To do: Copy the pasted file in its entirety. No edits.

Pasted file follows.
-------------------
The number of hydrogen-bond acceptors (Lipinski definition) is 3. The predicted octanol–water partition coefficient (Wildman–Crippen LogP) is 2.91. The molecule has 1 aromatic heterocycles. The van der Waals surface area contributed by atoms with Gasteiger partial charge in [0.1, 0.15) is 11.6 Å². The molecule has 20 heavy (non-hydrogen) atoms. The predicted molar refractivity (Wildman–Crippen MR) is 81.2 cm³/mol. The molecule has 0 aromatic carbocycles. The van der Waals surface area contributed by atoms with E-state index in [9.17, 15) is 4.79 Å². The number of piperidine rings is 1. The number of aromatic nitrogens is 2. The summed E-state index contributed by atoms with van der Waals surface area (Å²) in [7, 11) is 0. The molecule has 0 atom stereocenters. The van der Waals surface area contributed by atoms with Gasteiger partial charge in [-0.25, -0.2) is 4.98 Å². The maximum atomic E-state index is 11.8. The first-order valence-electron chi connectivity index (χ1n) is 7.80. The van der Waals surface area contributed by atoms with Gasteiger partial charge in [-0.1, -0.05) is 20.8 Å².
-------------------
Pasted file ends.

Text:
The number of hydrogen-bond acceptors (Lipinski definition) is 3. The predicted octanol–water partition coefficient (Wildman–Crippen LogP) is 2.91. The molecule has 1 aromatic heterocycles. The van der Waals surface area contributed by atoms with Gasteiger partial charge in [0.1, 0.15) is 11.6 Å². The molecule has 20 heavy (non-hydrogen) atoms. The predicted molar refractivity (Wildman–Crippen MR) is 81.2 cm³/mol. The molecule has 0 aromatic carbocycles. The van der Waals surface area contributed by atoms with E-state index in [9.17, 15) is 4.79 Å². The number of piperidine rings is 1. The number of aromatic nitrogens is 2. The summed E-state index contributed by atoms with van der Waals surface area (Å²) in [7, 11) is 0. The molecule has 0 atom stereocenters. The van der Waals surface area contributed by atoms with Gasteiger partial charge in [-0.25, -0.2) is 4.98 Å². The maximum atomic E-state index is 11.8. The first-order valence-electron chi connectivity index (χ1n) is 7.80. The van der Waals surface area contributed by atoms with Gasteiger partial charge in [-0.1, -0.05) is 20.8 Å².